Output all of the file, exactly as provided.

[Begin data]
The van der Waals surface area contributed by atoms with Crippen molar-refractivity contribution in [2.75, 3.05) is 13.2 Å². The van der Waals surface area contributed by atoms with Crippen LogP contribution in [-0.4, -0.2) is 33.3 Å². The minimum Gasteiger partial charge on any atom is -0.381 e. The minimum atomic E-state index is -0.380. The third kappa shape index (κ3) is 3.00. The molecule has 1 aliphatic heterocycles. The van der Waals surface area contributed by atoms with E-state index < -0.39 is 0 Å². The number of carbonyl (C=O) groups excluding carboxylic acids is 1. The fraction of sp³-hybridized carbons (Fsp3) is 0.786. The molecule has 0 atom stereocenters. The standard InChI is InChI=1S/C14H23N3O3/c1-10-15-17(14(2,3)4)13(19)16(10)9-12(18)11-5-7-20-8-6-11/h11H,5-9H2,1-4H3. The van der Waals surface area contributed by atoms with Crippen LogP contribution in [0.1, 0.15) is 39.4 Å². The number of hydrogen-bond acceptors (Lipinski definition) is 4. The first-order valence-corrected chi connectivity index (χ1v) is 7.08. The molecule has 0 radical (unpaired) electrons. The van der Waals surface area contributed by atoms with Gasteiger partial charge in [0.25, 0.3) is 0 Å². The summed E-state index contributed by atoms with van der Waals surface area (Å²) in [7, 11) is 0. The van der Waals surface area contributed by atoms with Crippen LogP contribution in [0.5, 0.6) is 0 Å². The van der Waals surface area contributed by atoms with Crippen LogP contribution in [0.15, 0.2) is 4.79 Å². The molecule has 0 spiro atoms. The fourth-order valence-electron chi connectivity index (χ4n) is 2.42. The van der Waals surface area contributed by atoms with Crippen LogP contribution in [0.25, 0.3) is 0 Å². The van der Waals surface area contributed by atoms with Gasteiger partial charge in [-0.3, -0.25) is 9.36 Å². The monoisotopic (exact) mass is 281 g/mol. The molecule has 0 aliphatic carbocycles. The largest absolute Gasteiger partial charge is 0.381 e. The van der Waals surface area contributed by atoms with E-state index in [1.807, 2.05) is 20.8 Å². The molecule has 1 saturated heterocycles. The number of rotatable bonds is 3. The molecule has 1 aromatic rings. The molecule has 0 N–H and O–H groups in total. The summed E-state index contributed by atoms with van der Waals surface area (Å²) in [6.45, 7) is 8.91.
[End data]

The van der Waals surface area contributed by atoms with Crippen molar-refractivity contribution in [2.75, 3.05) is 13.2 Å². The van der Waals surface area contributed by atoms with Crippen LogP contribution in [-0.4, -0.2) is 33.3 Å². The minimum Gasteiger partial charge on any atom is -0.381 e. The minimum atomic E-state index is -0.380. The third kappa shape index (κ3) is 3.00. The molecule has 1 aliphatic heterocycles. The van der Waals surface area contributed by atoms with E-state index < -0.39 is 0 Å². The number of carbonyl (C=O) groups excluding carboxylic acids is 1. The fraction of sp³-hybridized carbons (Fsp3) is 0.786. The molecule has 0 atom stereocenters. The standard InChI is InChI=1S/C14H23N3O3/c1-10-15-17(14(2,3)4)13(19)16(10)9-12(18)11-5-7-20-8-6-11/h11H,5-9H2,1-4H3. The van der Waals surface area contributed by atoms with Crippen LogP contribution in [0.1, 0.15) is 39.4 Å². The number of hydrogen-bond acceptors (Lipinski definition) is 4. The first-order valence-corrected chi connectivity index (χ1v) is 7.08. The molecule has 0 radical (unpaired) electrons. The van der Waals surface area contributed by atoms with Gasteiger partial charge in [0.25, 0.3) is 0 Å². The summed E-state index contributed by atoms with van der Waals surface area (Å²) in [7, 11) is 0. The van der Waals surface area contributed by atoms with Crippen LogP contribution in [0.5, 0.6) is 0 Å². The van der Waals surface area contributed by atoms with Crippen LogP contribution in [0.15, 0.2) is 4.79 Å². The molecule has 0 spiro atoms. The fourth-order valence-electron chi connectivity index (χ4n) is 2.42. The van der Waals surface area contributed by atoms with Crippen LogP contribution in [0.25, 0.3) is 0 Å². The van der Waals surface area contributed by atoms with Gasteiger partial charge in [-0.3, -0.25) is 9.36 Å². The monoisotopic (exact) mass is 281 g/mol. The molecule has 0 aliphatic carbocycles. The largest absolute Gasteiger partial charge is 0.381 e. The van der Waals surface area contributed by atoms with E-state index in [1.807, 2.05) is 20.8 Å². The molecule has 1 saturated heterocycles. The number of rotatable bonds is 3. The molecule has 1 aromatic rings. The molecule has 0 N–H and O–H groups in total. The summed E-state index contributed by atoms with van der Waals surface area (Å²) in [6.45, 7) is 8.91.